Three people have died as Tropical Storm Ophelia battered Ireland's southern coast, knocking down trees and power lines and whipping up 10-metre waves.
More than 360,000 homes and businesses were without electricity on Monday with another 100,000 outages expected by nightfall, Ireland's Electricity Supply Board said, describing it as an unprecedented event that would affect every part of the country for days.
Around 170 flights from Ireland's two main airports at Dublin and Shannon were cancelled.
Meanwhile in London, skies were turned yellow and the sun red as dust from the Sahara got caught up in the storm and washed over southern parts of the UK.
Two people were killed in separate incidents in Ireland when trees fell on their cars - a woman in her 50s in the southeast and a man on the east coast. Another man in his 30s died while trying to clear a fallen tree in an incident involving a chainsaw.
The storm, downgraded from a hurricane overnight, was the worst to hit Ireland in half a century. It made landfall after 10:40am (local time), the Irish National Meteorological Service said, with winds as strong as 190km/h hitting the most southerly tip of the country. Coastal flooding was likely.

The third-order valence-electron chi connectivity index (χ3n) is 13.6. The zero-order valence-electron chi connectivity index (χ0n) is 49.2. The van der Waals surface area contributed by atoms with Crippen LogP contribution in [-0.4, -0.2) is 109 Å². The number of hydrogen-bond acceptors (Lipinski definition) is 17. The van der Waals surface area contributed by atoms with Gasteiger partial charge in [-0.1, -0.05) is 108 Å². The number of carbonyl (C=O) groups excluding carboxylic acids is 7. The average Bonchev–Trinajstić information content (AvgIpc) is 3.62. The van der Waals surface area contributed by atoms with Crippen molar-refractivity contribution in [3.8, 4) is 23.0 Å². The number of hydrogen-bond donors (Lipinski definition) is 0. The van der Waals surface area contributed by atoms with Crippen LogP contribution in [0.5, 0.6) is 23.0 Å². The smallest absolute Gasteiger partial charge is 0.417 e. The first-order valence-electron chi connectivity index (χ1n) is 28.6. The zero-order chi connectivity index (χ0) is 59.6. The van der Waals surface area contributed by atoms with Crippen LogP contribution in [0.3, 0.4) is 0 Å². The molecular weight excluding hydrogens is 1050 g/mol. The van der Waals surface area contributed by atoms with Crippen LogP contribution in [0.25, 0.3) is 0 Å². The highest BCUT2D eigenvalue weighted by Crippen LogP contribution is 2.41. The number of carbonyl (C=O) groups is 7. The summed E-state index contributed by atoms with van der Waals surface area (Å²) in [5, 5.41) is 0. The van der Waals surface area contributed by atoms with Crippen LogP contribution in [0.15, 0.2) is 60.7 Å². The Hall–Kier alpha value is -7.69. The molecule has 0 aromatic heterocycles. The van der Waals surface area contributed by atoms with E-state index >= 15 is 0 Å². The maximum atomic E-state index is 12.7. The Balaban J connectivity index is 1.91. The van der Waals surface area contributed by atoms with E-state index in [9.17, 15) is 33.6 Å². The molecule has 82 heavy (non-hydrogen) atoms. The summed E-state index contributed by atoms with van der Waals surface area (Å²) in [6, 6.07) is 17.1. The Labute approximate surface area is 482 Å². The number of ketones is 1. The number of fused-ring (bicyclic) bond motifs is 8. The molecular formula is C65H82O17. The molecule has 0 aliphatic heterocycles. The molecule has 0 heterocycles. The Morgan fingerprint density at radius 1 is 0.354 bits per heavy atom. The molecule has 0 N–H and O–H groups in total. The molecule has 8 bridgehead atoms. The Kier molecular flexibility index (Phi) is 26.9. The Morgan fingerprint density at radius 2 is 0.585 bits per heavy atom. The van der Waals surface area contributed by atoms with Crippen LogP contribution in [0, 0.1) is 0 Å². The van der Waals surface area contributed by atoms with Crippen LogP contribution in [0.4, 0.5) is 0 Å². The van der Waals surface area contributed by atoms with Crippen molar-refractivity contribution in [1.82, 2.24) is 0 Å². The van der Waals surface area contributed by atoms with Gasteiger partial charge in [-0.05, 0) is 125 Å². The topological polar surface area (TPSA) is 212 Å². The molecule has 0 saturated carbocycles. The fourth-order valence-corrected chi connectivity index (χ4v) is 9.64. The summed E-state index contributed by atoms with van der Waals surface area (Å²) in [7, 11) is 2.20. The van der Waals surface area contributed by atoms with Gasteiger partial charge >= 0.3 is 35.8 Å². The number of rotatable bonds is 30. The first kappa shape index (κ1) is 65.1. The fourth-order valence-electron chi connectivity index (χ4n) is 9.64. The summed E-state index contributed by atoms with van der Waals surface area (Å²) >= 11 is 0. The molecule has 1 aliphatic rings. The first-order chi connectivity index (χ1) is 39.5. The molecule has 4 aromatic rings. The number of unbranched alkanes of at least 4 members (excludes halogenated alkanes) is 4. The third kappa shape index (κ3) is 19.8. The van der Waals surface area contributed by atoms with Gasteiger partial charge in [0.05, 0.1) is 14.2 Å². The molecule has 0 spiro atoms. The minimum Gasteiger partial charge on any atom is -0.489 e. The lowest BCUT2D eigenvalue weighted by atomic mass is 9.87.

"This storm is still very active and there are still very dangerous conditions in parts of the country. Do not be lulled into thinking this has passed," the chairman of Ireland's National Emergency Co-ordination Group, Sean Hogan, told national broadcaster RTE.
The armed forces were sent to bolster flood defences, public transport services and hospitals were closed and schools across Ireland and Northern Ireland will remain shut for a second day on Tuesday.
Hundreds of roads were blocked by fallen trees, Hogan said. Photos on social media showed roofs flying off buildings, including at Cork City soccer club's Turner's Cross stadium where the roof of one stand had collapsed.
Prime Minister Leo Varadkar advised people to stay indoors. The transport minister said it was not safe to drive.
The storm winds were due to peak between 5pm and 7pm local time in Dublin and Galway, two of Ireland's most populous cities, and later on Monday in northern areas.
Britain's meteorological service put an Amber Weather Warning into effect for Northern Ireland from 3pm to 10pm local time, saying the storm posed a danger to life and was likely to cause transport cancellations, power cuts and flying debris.
It is expected to move towards western Scotland overnight and "impactful weather" is expected in other western and northern parts of the UK it said.